At Least 1,000
UK Soldier Desert


More than 1,000 members of the British military have deserted the armed forces since the start of the 2003 Iraq war, the BBC has discovered.
It comes as Parliament debates a law that will forbid military personnel refusing to participate in the occupation of a foreign country.
During 2005 alone, 377 people deserted and are still missing. So far this year another 189 are on the run.
Some 900 have evaded capture since the Iraq war started, official figures say.
But former defence minister Don Touhig disputed the numbers.
He told BBC Radio Five Live there were no "hard facts" to suggest the Iraq conflict was prompting increased numbers to leave the forces.
The Ministry of Defence claims it does not keep details of whether desertion is on the rise but Labour MP John McDonnell told Parliament this week there had been a tripling in cases over the past three years.
He was speaking in a debate about new laws which would make refusal to take part in the occupation of a foreign country punishable by a maximum life sentence in prison.
I am approached regularly by people who are seeking to absent themselves from service Justin Hugheston-Roberts
It is unclear how many troops are deserting because they do not want to go to Iraq and how many are doing so because of personal reasons such as family problems, BBC world affairs correspondent Jonathan Charles says.
Lawyers who represent members of the military at courts martial say that they are increasingly being contacted by people who want advice about getting out of having to serve in Iraq, even if they do not want to go to the extreme of deserting, our correspondent has found.
'Illegal acts'
Justin Hugheston-Roberts was the solicitor for Flight Lieutenant Malcolm Kendall-Smith who was sentenced to eight months in prison for refusing to follow orders in connection with a deployment to Iraq.
He said: "As part of my day to day job, I am approached regularly by people who are seeking to absent themselves from service. There has been an increase, a definite upturn."
There's a lot of dissent in the Army about the legality of war and concerns that they're spending too much time there Ben Griffin
Gilbert Blades, an expert in military law who represents soldiers at courts martial, said the numbers leaving due to their views on Iraq were often obscured as they were not counted as conscientious objectors.
"One can't help thinking that what's behind every absence is the problem in Iraq and I would think that if the real truth was told, then the Iraq problem has contributed to a huge number of people going absent," he told BBC Radio Five Live.
Our correspondent says there is plenty of anecdotal evidence from military personnel that they are demoralised by the continuing conflict in Iraq and the fact that, despite their best efforts, there is little improvement in the situation there.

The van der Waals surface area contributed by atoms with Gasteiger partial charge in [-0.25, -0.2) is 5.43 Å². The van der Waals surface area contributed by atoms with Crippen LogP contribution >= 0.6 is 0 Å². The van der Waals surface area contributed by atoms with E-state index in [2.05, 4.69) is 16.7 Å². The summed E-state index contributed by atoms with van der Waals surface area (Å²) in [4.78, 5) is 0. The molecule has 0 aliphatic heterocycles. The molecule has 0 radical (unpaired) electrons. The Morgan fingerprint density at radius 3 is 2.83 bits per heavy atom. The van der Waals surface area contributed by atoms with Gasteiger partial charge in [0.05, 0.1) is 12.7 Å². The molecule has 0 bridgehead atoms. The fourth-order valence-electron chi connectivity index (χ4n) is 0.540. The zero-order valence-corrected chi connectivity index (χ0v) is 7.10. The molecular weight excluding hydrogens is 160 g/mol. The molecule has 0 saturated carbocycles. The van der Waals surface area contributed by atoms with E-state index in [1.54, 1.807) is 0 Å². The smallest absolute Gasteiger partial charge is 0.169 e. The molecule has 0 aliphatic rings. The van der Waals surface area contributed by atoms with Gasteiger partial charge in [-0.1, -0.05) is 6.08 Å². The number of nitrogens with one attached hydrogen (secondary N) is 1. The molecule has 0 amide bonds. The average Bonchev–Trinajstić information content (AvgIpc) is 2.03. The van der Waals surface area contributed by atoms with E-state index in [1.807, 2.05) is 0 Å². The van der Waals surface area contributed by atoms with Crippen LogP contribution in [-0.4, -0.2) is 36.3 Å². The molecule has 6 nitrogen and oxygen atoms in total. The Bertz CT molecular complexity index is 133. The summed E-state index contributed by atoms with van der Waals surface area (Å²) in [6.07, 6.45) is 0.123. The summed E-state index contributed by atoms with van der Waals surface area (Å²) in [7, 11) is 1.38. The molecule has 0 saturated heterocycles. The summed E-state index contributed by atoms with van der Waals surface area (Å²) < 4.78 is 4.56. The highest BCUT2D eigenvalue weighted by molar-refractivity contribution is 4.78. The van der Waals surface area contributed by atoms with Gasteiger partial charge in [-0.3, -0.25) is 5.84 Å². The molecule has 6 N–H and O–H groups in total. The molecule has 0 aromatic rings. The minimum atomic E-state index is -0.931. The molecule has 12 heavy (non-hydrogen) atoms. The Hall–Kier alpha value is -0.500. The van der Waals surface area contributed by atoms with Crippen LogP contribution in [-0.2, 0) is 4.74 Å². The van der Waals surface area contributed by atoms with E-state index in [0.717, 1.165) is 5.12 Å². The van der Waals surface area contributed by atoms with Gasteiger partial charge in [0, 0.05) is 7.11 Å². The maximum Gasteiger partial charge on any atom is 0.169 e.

There is no hard fact to suggest that our engagement in Iraq is actually causing people to leave the service Former defence minister Don Touhig
Ben Griffin was a member of the elite SAS. Earlier this year he told his commanding officer earlier he was not prepared to return to Iraq because he said he saw American forces carrying out what he thought were illegal acts.
He was allowed to leave the military and he now says: "I was disturbed by the general day-to-day attitude of the American troops. They treated Iraqis with contempt, not like human beings. They had a complete disregard for Iraqi lives and property."
Mr Griffin would never have considered deserting but he says his views are shared by many others in the British military.
He told the BBC: "I can't speak for others but there's a lot of dissent in the Army about the legality of war and concerns that they're spending too much time there".
He says Iraq is different to other conflicts because, in other operations, the main aim is to improve life for the local population and he believes that is not what has happened in Iraq.
Mr Griffin says: "There's contempt for the locals. We don't even know how many have been killed."
His advice to others is not to desert - but that if they have doubts, they should follow their conscience, speaking out if they think that the Iraq conflict is wrong.
Major General Patrick Cordingley, who commanded the 7th Armoured Brigade Desert Rats in the first Gulf war, said servicemen's views on Iraq was prompting some to leave, but he said "good leadership" would avoid it reaching epidemic proportions.
"There are aspects of this particular conflict that one has to have sympathy with," he told the programme, saying that service personnel who had been to Iraq before or who had families who were unhappy about them going were among those who might not want to go there.
"If you have such a person in your unit you have to discuss things with them... you do not necessarily want people with you if they have that particular view," he added.
Former defence junior minister Don Touhig disputed the findings, arguing that the evidence was purely anecdotal.
"We've had lots of assertions of large numbers of people leaving the forces or going absent because of Iraq. In 2001 2.65% of the forces went absent... in 2005 it's 2.63%," he said.
"There is anecdotal evidence perhaps that your reporters have gotten - and I fully accept that. But there is no hard fact to suggest that our engagement in Iraq is actually causing people to leave the service."
He also claimed there was no evidence that falling recruitment numbers had any link to the situation in Iraq.




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